Deep Yellow, the uranium exploration company, says that $372 million (N$6.4 billion) capital investment is required for its The Tumas uranium project in the Erongo region.
The company recommenced with drilling in 2020.
Deep Yellow based the DFS on treating 4.15-million tonnes a year of ore to produce up to 3.6-million pounds of uranium oxide (U3O8) a year, and 1.15-million pounds of vanadium by-product over a life-of-mine (LoM) of over 22 years.
The opencut operation is estimated to have a LoM all-in sustaining cost of $38.72/lb, an after-tax net present value of $341-million and an internal rate of return of 19.2%.
The capital cost of $372-million estimated in the DFS is higher than the $295-million estimated in the 2021 prefeasibility study (PFS), while LoM operating costs also increased from $32.89/lb to $39.39/lb.
Deep Yellow said the cost increases were reflective of the increased plant capacity, which increased from 3.75-million tonnes a year to 4.15-million tonnes a year, as well as inflationary forces experienced between the PFS and the DFS.
“We believe this is a very robust DFS and underscores the value of our conviction to apply effort in contrarian fashion, with a proven team, to discover the expanded Tumasproject that now demonstrates its potential to be a long-life, world-class uranium operation,” said Deep Yellow MD and CEO John Borshoff.
“Importantly, we have used appropriate assumptions and our costings are highly accurate, having been largely based on quotes received in the last quarter of 2022 and in January 2023, resulting in a very realistic outcome against the inflationary and supply headwinds that have hit the mining sector.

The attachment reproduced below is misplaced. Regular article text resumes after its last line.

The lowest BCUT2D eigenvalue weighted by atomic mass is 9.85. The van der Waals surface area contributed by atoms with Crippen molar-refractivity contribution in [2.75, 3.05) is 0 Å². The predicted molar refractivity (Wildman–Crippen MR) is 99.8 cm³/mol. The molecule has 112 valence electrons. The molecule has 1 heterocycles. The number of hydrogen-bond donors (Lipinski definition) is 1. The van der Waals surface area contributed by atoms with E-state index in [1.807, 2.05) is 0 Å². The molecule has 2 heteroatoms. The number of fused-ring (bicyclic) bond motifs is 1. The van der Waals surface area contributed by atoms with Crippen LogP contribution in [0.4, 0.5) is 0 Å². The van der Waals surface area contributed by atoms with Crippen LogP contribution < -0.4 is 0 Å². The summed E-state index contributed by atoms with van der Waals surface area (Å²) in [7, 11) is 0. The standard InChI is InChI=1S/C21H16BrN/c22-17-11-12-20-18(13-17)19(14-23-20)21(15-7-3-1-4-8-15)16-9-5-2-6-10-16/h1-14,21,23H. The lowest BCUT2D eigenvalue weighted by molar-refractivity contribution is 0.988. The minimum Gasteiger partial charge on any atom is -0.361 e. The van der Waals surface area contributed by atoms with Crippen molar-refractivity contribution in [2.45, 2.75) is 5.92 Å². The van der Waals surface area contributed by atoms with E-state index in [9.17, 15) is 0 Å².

“We intend for Tumas to be a best-in-breed uranium operation with world-leading extractive technologies and sustainability initiatives applied, including a specific process route that will produce a benign tailings stream to allow for the eventual safe closure and rehabilitation.”
Borshoff said that the positive outcomes of the DFS has encouraged the Deep Yellow board to authorise the start of front-end engineering and design and to advance project financing and offtake discussions over the course of this year.
“We also anticipate our application for a mining licence will be granted by mid-2023 once the environmental-impact assessment is assessed and approved by the authorities. If the outcome of these workstreams is positive, and suitable uranium market conditions prevail, we will be looking to make a final investment decision by the first half of calendar year 2024.
“The development of Tumas is a cornerstone component of our long-held, dual-pillar growth strategy, which now also includes the Mulga Rock project in Western Australia, all to capitalise on the forecast improvement in uranium prices on the back of looming global uranium shortages from 2024. Our strategy encompasses organic growth of our own projects, and non-organic growth through consolidation in the sector,” Borshoff added.
“We remain strong believers in nuclearenergy for electricity generation what with its growing role and importance both in combatting climate change by reducing global gas emissions and securing electricity supply for the future.”